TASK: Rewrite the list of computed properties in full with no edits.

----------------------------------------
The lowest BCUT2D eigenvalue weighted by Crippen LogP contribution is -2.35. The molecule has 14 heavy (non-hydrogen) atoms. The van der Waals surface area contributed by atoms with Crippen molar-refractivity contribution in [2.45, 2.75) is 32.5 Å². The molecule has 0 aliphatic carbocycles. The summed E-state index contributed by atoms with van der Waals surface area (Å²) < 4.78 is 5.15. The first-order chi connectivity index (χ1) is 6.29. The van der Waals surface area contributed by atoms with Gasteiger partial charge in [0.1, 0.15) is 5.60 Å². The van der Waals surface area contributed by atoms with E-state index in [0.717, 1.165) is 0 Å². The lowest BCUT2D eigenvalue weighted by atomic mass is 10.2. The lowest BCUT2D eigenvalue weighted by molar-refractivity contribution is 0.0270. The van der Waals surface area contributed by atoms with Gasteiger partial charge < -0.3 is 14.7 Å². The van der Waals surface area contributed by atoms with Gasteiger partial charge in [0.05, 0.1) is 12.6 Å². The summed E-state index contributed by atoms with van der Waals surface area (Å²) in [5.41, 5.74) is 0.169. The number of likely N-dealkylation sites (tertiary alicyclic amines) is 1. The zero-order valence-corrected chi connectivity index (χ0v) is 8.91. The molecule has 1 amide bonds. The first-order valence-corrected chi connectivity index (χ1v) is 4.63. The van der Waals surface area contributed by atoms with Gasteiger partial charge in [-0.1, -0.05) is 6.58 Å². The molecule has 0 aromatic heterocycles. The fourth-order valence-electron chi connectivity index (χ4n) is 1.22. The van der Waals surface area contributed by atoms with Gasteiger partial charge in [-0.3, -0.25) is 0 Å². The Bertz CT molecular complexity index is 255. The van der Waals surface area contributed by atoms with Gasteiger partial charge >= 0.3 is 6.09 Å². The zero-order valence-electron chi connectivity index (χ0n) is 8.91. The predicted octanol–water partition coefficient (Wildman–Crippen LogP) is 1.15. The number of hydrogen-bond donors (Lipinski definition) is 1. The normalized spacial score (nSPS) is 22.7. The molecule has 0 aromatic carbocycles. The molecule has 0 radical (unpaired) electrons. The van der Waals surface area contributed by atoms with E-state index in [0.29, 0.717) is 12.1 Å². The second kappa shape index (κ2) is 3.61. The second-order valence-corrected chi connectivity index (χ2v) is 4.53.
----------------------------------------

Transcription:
The lowest BCUT2D eigenvalue weighted by Crippen LogP contribution is -2.35. The molecule has 14 heavy (non-hydrogen) atoms. The van der Waals surface area contributed by atoms with Crippen molar-refractivity contribution in [2.45, 2.75) is 32.5 Å². The molecule has 0 aliphatic carbocycles. The summed E-state index contributed by atoms with van der Waals surface area (Å²) < 4.78 is 5.15. The first-order chi connectivity index (χ1) is 6.29. The van der Waals surface area contributed by atoms with Gasteiger partial charge in [0.1, 0.15) is 5.60 Å². The van der Waals surface area contributed by atoms with E-state index in [0.717, 1.165) is 0 Å². The lowest BCUT2D eigenvalue weighted by atomic mass is 10.2. The lowest BCUT2D eigenvalue weighted by molar-refractivity contribution is 0.0270. The van der Waals surface area contributed by atoms with Gasteiger partial charge < -0.3 is 14.7 Å². The van der Waals surface area contributed by atoms with Gasteiger partial charge in [0.05, 0.1) is 12.6 Å². The summed E-state index contributed by atoms with van der Waals surface area (Å²) in [5.41, 5.74) is 0.169. The number of likely N-dealkylation sites (tertiary alicyclic amines) is 1. The zero-order valence-corrected chi connectivity index (χ0v) is 8.91. The molecule has 1 amide bonds. The first-order valence-corrected chi connectivity index (χ1v) is 4.63. The van der Waals surface area contributed by atoms with Gasteiger partial charge in [-0.1, -0.05) is 6.58 Å². The molecule has 0 aromatic heterocycles. The fourth-order valence-electron chi connectivity index (χ4n) is 1.22. The van der Waals surface area contributed by atoms with Gasteiger partial charge in [-0.3, -0.25) is 0 Å². The Bertz CT molecular complexity index is 255. The van der Waals surface area contributed by atoms with Gasteiger partial charge >= 0.3 is 6.09 Å². The zero-order valence-electron chi connectivity index (χ0n) is 8.91. The predicted octanol–water partition coefficient (Wildman–Crippen LogP) is 1.15. The number of hydrogen-bond donors (Lipinski definition) is 1. The normalized spacial score (nSPS) is 22.7. The molecule has 0 aromatic carbocycles. The molecule has 0 radical (unpaired) electrons. The van der Waals surface area contributed by atoms with E-state index in [0.29, 0.717) is 12.1 Å². The second kappa shape index (κ2) is 3.61. The second-order valence-corrected chi connectivity index (χ2v) is 4.53.